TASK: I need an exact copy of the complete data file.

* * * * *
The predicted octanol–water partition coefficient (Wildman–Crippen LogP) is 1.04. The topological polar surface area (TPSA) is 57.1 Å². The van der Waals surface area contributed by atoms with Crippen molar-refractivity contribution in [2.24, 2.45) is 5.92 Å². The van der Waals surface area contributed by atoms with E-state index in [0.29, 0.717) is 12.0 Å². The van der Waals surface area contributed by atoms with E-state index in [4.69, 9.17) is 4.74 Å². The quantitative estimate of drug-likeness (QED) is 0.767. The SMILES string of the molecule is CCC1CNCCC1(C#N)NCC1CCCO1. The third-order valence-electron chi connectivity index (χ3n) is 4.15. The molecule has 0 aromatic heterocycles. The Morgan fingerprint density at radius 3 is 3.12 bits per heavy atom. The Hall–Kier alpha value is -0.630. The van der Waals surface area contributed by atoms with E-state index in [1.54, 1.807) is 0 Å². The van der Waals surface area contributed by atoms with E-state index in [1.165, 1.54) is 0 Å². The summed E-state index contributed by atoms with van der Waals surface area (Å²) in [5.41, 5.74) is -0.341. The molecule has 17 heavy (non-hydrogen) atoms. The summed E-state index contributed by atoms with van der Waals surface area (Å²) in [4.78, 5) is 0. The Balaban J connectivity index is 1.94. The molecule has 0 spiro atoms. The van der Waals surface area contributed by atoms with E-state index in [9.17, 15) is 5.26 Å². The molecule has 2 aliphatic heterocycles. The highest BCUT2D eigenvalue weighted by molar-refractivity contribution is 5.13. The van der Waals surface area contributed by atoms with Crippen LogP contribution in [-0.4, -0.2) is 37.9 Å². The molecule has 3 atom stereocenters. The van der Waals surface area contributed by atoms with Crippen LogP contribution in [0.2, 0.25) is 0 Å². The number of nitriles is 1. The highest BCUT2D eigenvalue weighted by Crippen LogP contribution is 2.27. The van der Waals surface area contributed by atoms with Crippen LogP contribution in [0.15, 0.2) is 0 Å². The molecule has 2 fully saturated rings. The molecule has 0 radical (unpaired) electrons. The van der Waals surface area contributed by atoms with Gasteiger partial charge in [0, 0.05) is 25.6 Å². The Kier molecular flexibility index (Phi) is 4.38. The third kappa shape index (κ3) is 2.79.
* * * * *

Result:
The predicted octanol–water partition coefficient (Wildman–Crippen LogP) is 1.04. The topological polar surface area (TPSA) is 57.1 Å². The van der Waals surface area contributed by atoms with Crippen molar-refractivity contribution in [2.24, 2.45) is 5.92 Å². The van der Waals surface area contributed by atoms with E-state index in [0.29, 0.717) is 12.0 Å². The van der Waals surface area contributed by atoms with E-state index in [4.69, 9.17) is 4.74 Å². The quantitative estimate of drug-likeness (QED) is 0.767. The SMILES string of the molecule is CCC1CNCCC1(C#N)NCC1CCCO1. The third-order valence-electron chi connectivity index (χ3n) is 4.15. The molecule has 0 aromatic heterocycles. The Morgan fingerprint density at radius 3 is 3.12 bits per heavy atom. The Hall–Kier alpha value is -0.630. The van der Waals surface area contributed by atoms with E-state index in [1.54, 1.807) is 0 Å². The van der Waals surface area contributed by atoms with E-state index in [1.165, 1.54) is 0 Å². The summed E-state index contributed by atoms with van der Waals surface area (Å²) in [5.41, 5.74) is -0.341. The molecule has 17 heavy (non-hydrogen) atoms. The summed E-state index contributed by atoms with van der Waals surface area (Å²) in [4.78, 5) is 0. The Balaban J connectivity index is 1.94. The molecule has 0 spiro atoms. The van der Waals surface area contributed by atoms with E-state index in [9.17, 15) is 5.26 Å². The molecule has 2 aliphatic heterocycles. The highest BCUT2D eigenvalue weighted by molar-refractivity contribution is 5.13. The van der Waals surface area contributed by atoms with Crippen LogP contribution in [-0.4, -0.2) is 37.9 Å². The molecule has 3 atom stereocenters. The van der Waals surface area contributed by atoms with Crippen LogP contribution in [0.2, 0.25) is 0 Å². The number of nitriles is 1. The highest BCUT2D eigenvalue weighted by Crippen LogP contribution is 2.27. The van der Waals surface area contributed by atoms with Crippen LogP contribution in [0.15, 0.2) is 0 Å². The molecule has 2 fully saturated rings. The molecule has 0 radical (unpaired) electrons. The van der Waals surface area contributed by atoms with Gasteiger partial charge in [0, 0.05) is 25.6 Å². The Kier molecular flexibility index (Phi) is 4.38. The third kappa shape index (κ3) is 2.79.